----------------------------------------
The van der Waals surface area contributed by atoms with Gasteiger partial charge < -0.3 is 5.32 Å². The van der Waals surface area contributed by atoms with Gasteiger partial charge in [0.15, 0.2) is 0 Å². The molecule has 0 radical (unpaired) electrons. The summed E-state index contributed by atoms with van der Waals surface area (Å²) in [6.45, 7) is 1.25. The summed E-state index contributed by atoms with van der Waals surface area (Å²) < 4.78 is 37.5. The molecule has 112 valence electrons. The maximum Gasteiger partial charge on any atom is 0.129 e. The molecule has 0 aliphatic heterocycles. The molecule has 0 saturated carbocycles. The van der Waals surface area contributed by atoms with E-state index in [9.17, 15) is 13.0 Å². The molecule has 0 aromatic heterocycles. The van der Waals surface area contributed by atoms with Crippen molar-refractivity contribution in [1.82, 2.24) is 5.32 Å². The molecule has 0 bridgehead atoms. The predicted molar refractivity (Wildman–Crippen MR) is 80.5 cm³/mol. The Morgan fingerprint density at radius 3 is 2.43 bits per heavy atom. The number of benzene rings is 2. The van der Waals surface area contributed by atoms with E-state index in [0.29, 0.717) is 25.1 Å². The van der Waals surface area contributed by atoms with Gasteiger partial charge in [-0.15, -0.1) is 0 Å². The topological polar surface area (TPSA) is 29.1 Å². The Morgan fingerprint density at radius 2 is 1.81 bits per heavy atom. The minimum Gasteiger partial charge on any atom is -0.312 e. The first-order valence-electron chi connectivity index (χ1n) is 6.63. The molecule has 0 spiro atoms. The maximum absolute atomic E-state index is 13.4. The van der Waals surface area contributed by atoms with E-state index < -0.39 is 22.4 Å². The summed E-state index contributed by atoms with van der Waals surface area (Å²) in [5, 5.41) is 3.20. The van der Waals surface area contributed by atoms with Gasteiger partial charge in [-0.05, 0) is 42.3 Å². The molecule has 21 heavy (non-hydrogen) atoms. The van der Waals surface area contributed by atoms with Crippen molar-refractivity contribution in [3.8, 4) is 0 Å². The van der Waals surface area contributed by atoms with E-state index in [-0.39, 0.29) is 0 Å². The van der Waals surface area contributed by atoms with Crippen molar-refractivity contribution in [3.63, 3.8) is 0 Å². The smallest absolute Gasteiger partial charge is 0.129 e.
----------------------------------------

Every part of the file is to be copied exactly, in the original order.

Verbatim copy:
The van der Waals surface area contributed by atoms with Gasteiger partial charge < -0.3 is 5.32 Å². The van der Waals surface area contributed by atoms with Gasteiger partial charge in [0.15, 0.2) is 0 Å². The molecule has 0 radical (unpaired) electrons. The summed E-state index contributed by atoms with van der Waals surface area (Å²) in [6.45, 7) is 1.25. The summed E-state index contributed by atoms with van der Waals surface area (Å²) < 4.78 is 37.5. The molecule has 112 valence electrons. The maximum Gasteiger partial charge on any atom is 0.129 e. The molecule has 0 aliphatic heterocycles. The molecule has 0 saturated carbocycles. The van der Waals surface area contributed by atoms with E-state index in [9.17, 15) is 13.0 Å². The molecule has 0 aromatic heterocycles. The van der Waals surface area contributed by atoms with Crippen molar-refractivity contribution in [1.82, 2.24) is 5.32 Å². The molecule has 0 bridgehead atoms. The predicted molar refractivity (Wildman–Crippen MR) is 80.5 cm³/mol. The Morgan fingerprint density at radius 3 is 2.43 bits per heavy atom. The number of benzene rings is 2. The van der Waals surface area contributed by atoms with E-state index in [0.29, 0.717) is 25.1 Å². The van der Waals surface area contributed by atoms with Gasteiger partial charge in [-0.15, -0.1) is 0 Å². The topological polar surface area (TPSA) is 29.1 Å². The Morgan fingerprint density at radius 2 is 1.81 bits per heavy atom. The minimum Gasteiger partial charge on any atom is -0.312 e. The first-order valence-electron chi connectivity index (χ1n) is 6.63. The molecule has 0 spiro atoms. The maximum absolute atomic E-state index is 13.4. The van der Waals surface area contributed by atoms with E-state index < -0.39 is 22.4 Å². The summed E-state index contributed by atoms with van der Waals surface area (Å²) in [5, 5.41) is 3.20. The van der Waals surface area contributed by atoms with Gasteiger partial charge in [-0.05, 0) is 42.3 Å². The molecule has 21 heavy (non-hydrogen) atoms. The van der Waals surface area contributed by atoms with Crippen molar-refractivity contribution in [3.8, 4) is 0 Å². The van der Waals surface area contributed by atoms with E-state index in [-0.39, 0.29) is 0 Å². The van der Waals surface area contributed by atoms with Crippen molar-refractivity contribution in [3.63, 3.8) is 0 Å². The smallest absolute Gasteiger partial charge is 0.129 e.